Pomegranates - The Trendy Fancy Restaurant Fruit That's Really Great!
Do you have an annual pomegranate ritual? If so, it probably goes something like this: Right about now you buy one, seduced by its pinky-red color, its holiday associations, or its resemblance to a Christmas tree ornament. The pomegranate then sits in your fruit bowl, looking festive until about Martin Luther King Day, when you figure it's too old to be good so you toss it out.
Let's break that cycle. Although pomegranates can be a little intimidating, with their unfamiliar configuration and innumerable tiny seeds, they're more versatile than you might think, and they add an unusual touch to soups, salads, sauces, and desserts.
Pick pomegranates that are large, deeply colored, and heavy. They'll last for a couple of weeks at room temperature, or a couple of months in the refrigerator.
When using pomegranates, it's the seeds - and the juice they contain - that you're after. But before you can use the seeds, you have to get them out of the pomegranate, preferably intact. To do that, score the fruit into four sections (as though you were going to cut it in quarters, but just insert the knife far enough to perforate the skin). Once the pomegranate is scored, you should be able to divide it into pieces with a minimum of seed breakage. To juice the seeds, crush them and then strain through a sieve to trap the hard centers.
- Dress up a salad of frisee, grilled pears, and blue cheese with pomegranate seeds.
- Make a sauce for veal, duck, or chicken with pomegranate juice, white wine, chicken stock, shallots, and a little brown sugar. The flavor's unusual and the color's unparalleled.
- Mix pomegranate seeds into your fruit salad, and toss it with some grenadine or fruit liqueur.
- Add pomegranate seeds and orange or lime juice to a tomato-based salsa.
- For a variation of a Persian classic, flavor lentil soup with mint, parsley, turmeric, and pomegranate juice.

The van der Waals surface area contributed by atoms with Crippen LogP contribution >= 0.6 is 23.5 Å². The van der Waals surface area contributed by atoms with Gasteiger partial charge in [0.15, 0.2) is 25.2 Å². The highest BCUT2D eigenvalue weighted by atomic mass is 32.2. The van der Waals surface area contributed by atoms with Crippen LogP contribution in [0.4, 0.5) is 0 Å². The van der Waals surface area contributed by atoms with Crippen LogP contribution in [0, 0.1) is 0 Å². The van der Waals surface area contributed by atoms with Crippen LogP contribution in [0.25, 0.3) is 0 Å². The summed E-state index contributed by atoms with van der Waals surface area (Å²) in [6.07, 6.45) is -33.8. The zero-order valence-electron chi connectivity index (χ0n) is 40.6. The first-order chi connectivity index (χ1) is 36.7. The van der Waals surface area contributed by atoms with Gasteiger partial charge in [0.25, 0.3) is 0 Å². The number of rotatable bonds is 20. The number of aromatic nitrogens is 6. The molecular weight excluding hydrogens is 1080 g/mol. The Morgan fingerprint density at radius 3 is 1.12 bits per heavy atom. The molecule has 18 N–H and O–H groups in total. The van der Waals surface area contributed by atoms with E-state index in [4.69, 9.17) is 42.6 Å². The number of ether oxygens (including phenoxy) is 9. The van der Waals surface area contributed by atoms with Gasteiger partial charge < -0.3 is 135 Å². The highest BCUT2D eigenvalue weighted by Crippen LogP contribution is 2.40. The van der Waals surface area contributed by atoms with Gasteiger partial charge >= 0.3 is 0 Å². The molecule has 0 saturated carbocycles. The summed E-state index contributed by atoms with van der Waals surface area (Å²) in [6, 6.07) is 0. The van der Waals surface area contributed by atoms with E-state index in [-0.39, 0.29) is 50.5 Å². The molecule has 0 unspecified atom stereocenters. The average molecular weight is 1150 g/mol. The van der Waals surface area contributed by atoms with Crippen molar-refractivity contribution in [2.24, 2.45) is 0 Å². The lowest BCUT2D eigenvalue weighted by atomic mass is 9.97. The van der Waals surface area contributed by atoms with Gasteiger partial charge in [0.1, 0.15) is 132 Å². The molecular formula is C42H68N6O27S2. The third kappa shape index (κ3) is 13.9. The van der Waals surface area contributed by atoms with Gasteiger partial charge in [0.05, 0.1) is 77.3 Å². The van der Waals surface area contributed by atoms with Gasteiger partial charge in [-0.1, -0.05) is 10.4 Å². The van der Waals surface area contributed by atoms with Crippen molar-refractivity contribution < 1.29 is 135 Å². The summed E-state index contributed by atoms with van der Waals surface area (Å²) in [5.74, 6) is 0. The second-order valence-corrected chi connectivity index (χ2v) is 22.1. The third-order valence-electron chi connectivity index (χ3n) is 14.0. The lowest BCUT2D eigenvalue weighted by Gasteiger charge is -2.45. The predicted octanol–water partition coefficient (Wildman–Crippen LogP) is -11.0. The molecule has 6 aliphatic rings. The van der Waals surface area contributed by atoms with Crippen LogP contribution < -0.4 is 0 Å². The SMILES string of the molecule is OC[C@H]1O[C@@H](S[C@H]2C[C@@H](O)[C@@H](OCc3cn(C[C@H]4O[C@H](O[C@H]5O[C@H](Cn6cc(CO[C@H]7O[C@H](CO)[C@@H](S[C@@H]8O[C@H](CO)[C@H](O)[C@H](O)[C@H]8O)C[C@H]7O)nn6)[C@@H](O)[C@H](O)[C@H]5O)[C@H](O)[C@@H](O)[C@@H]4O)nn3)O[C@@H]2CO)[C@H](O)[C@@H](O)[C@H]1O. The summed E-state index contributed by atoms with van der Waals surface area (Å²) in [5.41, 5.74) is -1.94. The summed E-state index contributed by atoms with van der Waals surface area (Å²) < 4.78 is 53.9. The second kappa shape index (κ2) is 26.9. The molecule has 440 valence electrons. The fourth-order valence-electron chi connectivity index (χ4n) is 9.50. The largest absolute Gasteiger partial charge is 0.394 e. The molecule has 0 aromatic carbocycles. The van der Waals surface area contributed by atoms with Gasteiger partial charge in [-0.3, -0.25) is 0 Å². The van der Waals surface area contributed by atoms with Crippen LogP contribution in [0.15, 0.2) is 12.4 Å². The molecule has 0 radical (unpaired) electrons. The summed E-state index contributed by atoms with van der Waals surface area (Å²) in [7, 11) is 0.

- Substitute pomegranate juice for citrus in a glaze for poultry, pork, or root vegetables.
- Use pomegranate seeds in bulgur or rice pilaf with pine nuts and chopped dried figs, flavored with cinnamon.
But whatever you do, be careful with the juice - it stains.
Mango Pomegranate Guacamole
Adding fruit to guacamole is a culinary tradition in Mexican cooking. The tropical sweetness of mangoes, along with their silky flesh is a natural complement to creamy avocado. Adding pomegranate seeds gives it a festive flair, with the red jewels popping against the cilantro-flecked green of the guacamole.
3/4 cup white onion, finely chopped
2 Tbsp serrano chile, finely chopped with seeds
1/4 cup lime juice, fresh squeezed
3/4 cup mango, diced
1/2 cup pomegranate seeds
1/2 cup cilantro, washed and chopped
1 pkg plantain chips for dipping
Peel and pit the avocados. In a large bowl, roughly mash with a fork, leaving a few chunks for texture. Mix in the onion, chiles, lime juice and a pinch of salt. Fold in the mango, pomegranate seeds and cilantro. Add half the lime juice and taste for seasoning, adding more lime or salt as needed. Transfer to a serving bowl and arrange on a platter with plantain (or tortilla) chips for dipping.
If you happen to have leftover dip (ya, right), place in a lidded container and cover the surface of the dip with plastic wrap or parchment paper, pressing down lightly so no air bubbles remain. Guacamole will keep for up to one or two days.